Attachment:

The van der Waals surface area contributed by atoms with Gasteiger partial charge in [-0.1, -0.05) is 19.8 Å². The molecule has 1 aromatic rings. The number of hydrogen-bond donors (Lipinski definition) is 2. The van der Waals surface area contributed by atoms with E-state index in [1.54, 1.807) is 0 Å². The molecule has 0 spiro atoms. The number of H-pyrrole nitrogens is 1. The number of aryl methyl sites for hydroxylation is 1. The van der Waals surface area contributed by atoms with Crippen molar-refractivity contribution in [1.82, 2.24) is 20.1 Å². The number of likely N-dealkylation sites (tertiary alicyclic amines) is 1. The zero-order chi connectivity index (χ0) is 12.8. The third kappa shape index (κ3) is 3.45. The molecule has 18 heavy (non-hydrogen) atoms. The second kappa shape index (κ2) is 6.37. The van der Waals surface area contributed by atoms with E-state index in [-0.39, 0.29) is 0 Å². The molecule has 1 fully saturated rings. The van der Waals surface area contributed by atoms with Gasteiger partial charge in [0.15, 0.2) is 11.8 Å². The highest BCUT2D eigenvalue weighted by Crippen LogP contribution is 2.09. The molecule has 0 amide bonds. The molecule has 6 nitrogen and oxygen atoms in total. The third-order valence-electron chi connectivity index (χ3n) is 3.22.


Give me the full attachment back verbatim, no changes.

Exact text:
The van der Waals surface area contributed by atoms with Gasteiger partial charge in [-0.1, -0.05) is 19.8 Å². The molecule has 1 aromatic rings. The number of hydrogen-bond donors (Lipinski definition) is 2. The van der Waals surface area contributed by atoms with E-state index in [1.54, 1.807) is 0 Å². The molecule has 0 spiro atoms. The number of H-pyrrole nitrogens is 1. The number of aryl methyl sites for hydroxylation is 1. The van der Waals surface area contributed by atoms with Crippen molar-refractivity contribution in [1.82, 2.24) is 20.1 Å². The number of likely N-dealkylation sites (tertiary alicyclic amines) is 1. The zero-order chi connectivity index (χ0) is 12.8. The third kappa shape index (κ3) is 3.45. The molecule has 18 heavy (non-hydrogen) atoms. The second kappa shape index (κ2) is 6.37. The van der Waals surface area contributed by atoms with E-state index in [-0.39, 0.29) is 0 Å². The molecule has 1 fully saturated rings. The van der Waals surface area contributed by atoms with Gasteiger partial charge in [0.15, 0.2) is 11.8 Å². The highest BCUT2D eigenvalue weighted by Crippen LogP contribution is 2.09. The molecule has 0 amide bonds. The molecule has 6 nitrogen and oxygen atoms in total. The third-order valence-electron chi connectivity index (χ3n) is 3.22.